But this wise nation, which for once thinks true,
That nought in Greece or here can rival you,
To all things else a different test applies,
And looks on living worth with jaundiced eyes:
While, as for ancient models, take the code
Which to the ten wise men our fathers owed,
The treaties made 'twixt Gabii's kings and Home's,
The pontiffs' books, the bards' forgotten tomes,
They'll swear the Muses framed them every one
In close divan on Alba's Helicon.

But what's the argument? the bards of Greece
And those of Rome must needs be of a piece;
As there the oldest hold the foremost place,
So here, 'twould seem, the same will be the case.
Is this their reasoning? they may prove as well
An olive has no stone, a nut no shell.
Soon, flattered by such dexterous logic, we
Shall think we've gained the summit of the tree;
In art, in song our rivals we outdo,
And, spite of all their oil, in wrestling too.

Or is it said that poetry's like wine
Which age, we know, will mellow and refine?
Well, let me grant the parallel, and ask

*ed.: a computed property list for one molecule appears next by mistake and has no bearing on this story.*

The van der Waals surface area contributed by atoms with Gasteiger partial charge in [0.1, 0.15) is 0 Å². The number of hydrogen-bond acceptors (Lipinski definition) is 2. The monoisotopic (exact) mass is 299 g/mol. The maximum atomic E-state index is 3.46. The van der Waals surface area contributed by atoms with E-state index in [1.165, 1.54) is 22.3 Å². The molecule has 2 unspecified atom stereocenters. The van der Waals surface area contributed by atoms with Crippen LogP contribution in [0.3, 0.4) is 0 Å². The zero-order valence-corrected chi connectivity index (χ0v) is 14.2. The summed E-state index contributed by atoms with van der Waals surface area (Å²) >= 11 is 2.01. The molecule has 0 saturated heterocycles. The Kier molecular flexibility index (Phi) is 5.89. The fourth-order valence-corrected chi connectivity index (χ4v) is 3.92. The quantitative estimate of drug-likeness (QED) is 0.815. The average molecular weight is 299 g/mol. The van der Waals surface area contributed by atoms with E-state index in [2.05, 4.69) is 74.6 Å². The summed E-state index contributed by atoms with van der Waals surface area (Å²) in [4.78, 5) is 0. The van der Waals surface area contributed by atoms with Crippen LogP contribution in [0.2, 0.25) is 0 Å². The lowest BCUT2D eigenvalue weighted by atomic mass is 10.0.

How many years a work must be in cask.
A bard who died a hundred years ago,
With whom should he be reckoned, I would know?
The priceless early or the worthless late?
Come, draw a line which may preclude debate.
"The bard who makes his century up has stood
The test: we call him sterling, old, and good."
Well, here's a poet now, whose dying day
Fell one month later, or a twelvemonth, say:
Whom does he count with? with the old, or them
Whom we and future times alike contemn?
"Aye, call him old, by favour of the court,
Who falls a month, or e'en a twelvemonth short."
Thanks for the kind permission! I go on,
And pull out years, like horse-hairs, one by one,
While all forlorn the baffled critic stands,